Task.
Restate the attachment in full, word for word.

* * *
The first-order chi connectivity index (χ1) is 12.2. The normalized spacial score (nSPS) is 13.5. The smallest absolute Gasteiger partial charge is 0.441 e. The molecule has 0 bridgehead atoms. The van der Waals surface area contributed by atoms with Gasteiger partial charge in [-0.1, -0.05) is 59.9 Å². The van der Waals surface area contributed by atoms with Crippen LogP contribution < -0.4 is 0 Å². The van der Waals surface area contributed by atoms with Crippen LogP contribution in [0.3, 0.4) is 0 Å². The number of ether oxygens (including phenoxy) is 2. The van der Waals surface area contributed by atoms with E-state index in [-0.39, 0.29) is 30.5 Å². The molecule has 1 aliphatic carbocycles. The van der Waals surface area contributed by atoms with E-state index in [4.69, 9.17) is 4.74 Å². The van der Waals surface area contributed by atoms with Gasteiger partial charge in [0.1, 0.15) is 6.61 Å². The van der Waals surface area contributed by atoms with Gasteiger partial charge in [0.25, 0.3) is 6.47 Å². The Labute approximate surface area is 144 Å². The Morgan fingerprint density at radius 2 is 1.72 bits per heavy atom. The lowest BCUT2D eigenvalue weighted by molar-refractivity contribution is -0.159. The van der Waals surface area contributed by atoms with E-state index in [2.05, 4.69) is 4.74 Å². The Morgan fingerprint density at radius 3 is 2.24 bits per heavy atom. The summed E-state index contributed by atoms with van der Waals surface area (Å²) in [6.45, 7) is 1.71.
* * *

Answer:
The first-order chi connectivity index (χ1) is 12.2. The normalized spacial score (nSPS) is 13.5. The smallest absolute Gasteiger partial charge is 0.441 e. The molecule has 0 bridgehead atoms. The van der Waals surface area contributed by atoms with Gasteiger partial charge in [-0.1, -0.05) is 59.9 Å². The van der Waals surface area contributed by atoms with Crippen LogP contribution < -0.4 is 0 Å². The van der Waals surface area contributed by atoms with Crippen LogP contribution in [0.3, 0.4) is 0 Å². The number of ether oxygens (including phenoxy) is 2. The van der Waals surface area contributed by atoms with E-state index in [-0.39, 0.29) is 30.5 Å². The molecule has 1 aliphatic carbocycles. The van der Waals surface area contributed by atoms with E-state index in [4.69, 9.17) is 4.74 Å². The van der Waals surface area contributed by atoms with Gasteiger partial charge in [0.1, 0.15) is 6.61 Å². The van der Waals surface area contributed by atoms with Gasteiger partial charge in [0.25, 0.3) is 6.47 Å². The Labute approximate surface area is 144 Å². The Morgan fingerprint density at radius 2 is 1.72 bits per heavy atom. The lowest BCUT2D eigenvalue weighted by molar-refractivity contribution is -0.159. The van der Waals surface area contributed by atoms with E-state index in [2.05, 4.69) is 4.74 Å². The Morgan fingerprint density at radius 3 is 2.24 bits per heavy atom. The summed E-state index contributed by atoms with van der Waals surface area (Å²) in [6.45, 7) is 1.71.